So, I was sent off with two weeks of kindergarten schoolwork to do on my vacation to visit family in Florida. My memories of this vacation include coloring inside circles in my workbook. Later I was yelled at by this teacher for not coloring consistently between all the shapes. I remember a fight about being hungry and not liking cantaloupe. I remember a crab escaping the cooking pot and getting lost in the kitchen. I remember going out with my older cousin to catch those crabs. In every instance I see myself as if I were standing outside my body watching. I also remember one of the most terrifying moments of my young life happening on this vacation. That memory as well plays out like a black and white film, this time a horror movie, only I am not the star of the film, I am the audience looking at someone that looks like me playing that part.
We were staying in my maternal grandparents “vacation home”. It was a double wide trailer on a piece of property they owned. The trailer on the small plot reminded me camping. Maybe this trailer on this property was the precursor to glamping. I woke up in the middle of the night, not being able to sleep in a strange bed. I walked across the trailer looking for my parents. They weren’t there. I walked outside. The car wasn’t there. Five-year-old me left the trailer and ran to my aunt’s house. I have no idea how I found my way there in the dark. I entered the yard despite the dogs being out, dogs I had been told over and over weren’t friendly, that they were guard dogs and mean. I banged on the door and hard as a I could, and no one answered. I probably couldn’t knock hard enough to wake anyone up and they were probably used to sleeping through barking dogs. I found went back to the trailer and my parents were still gone. My five-year-old brain decided it would be a good idea to take a bath and pass time until someone came back. I can easily pull up a black and white picture of me from that night from someone standing in the bathroom doorway watching a frightened child trying to figure out how to get water to stay in the tub and adjust it where it was neither too hot nor too cold. I see myself running to my aunt’s house and back from the point of view of a camera filming as if filming a silent movie in the style of The Blair Witch Project.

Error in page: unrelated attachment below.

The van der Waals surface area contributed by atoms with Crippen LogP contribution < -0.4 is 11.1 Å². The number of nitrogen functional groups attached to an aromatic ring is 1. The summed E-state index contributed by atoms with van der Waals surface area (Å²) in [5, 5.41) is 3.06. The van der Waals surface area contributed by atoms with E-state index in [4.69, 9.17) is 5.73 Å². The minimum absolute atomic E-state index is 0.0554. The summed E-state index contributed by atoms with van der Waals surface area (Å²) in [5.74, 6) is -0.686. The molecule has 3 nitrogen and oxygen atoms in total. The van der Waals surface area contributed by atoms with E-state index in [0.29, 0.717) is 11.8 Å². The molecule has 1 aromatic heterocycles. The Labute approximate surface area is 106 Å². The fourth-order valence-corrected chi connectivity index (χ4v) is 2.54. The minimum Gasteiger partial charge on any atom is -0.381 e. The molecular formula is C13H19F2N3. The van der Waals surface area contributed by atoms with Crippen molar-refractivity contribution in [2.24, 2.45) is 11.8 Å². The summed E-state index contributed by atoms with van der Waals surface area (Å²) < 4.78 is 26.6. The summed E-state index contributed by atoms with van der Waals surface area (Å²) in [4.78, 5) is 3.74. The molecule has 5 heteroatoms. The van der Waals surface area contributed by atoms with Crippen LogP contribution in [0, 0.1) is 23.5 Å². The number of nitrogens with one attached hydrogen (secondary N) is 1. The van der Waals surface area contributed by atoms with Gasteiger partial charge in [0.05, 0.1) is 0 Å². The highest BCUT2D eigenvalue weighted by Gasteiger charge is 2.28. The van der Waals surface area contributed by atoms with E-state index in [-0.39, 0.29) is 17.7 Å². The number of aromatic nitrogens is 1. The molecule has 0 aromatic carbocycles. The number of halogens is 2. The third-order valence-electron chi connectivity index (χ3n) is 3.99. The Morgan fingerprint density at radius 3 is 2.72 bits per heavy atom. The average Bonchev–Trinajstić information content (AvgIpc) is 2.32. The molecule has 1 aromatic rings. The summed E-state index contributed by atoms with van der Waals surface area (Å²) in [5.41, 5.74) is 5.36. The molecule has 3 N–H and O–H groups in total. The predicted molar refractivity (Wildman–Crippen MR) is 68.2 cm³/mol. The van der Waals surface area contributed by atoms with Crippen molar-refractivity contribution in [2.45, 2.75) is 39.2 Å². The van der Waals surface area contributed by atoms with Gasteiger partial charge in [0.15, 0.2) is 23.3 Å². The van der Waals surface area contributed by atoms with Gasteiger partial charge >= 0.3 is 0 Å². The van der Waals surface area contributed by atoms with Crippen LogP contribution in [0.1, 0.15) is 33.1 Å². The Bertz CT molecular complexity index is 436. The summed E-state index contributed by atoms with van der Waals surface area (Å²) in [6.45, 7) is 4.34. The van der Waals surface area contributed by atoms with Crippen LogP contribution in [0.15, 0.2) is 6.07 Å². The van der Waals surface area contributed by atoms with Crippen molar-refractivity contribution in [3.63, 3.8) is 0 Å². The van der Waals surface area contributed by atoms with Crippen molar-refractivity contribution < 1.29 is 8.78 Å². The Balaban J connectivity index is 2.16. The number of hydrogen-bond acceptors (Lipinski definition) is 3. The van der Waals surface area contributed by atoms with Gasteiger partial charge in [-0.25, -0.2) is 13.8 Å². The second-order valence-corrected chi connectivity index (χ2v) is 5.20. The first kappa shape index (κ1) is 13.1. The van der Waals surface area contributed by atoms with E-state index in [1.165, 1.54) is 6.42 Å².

Do other people experience their memories the same way? Do all memories turn into silent films or black and white photographs or as ghosts buried deep inside?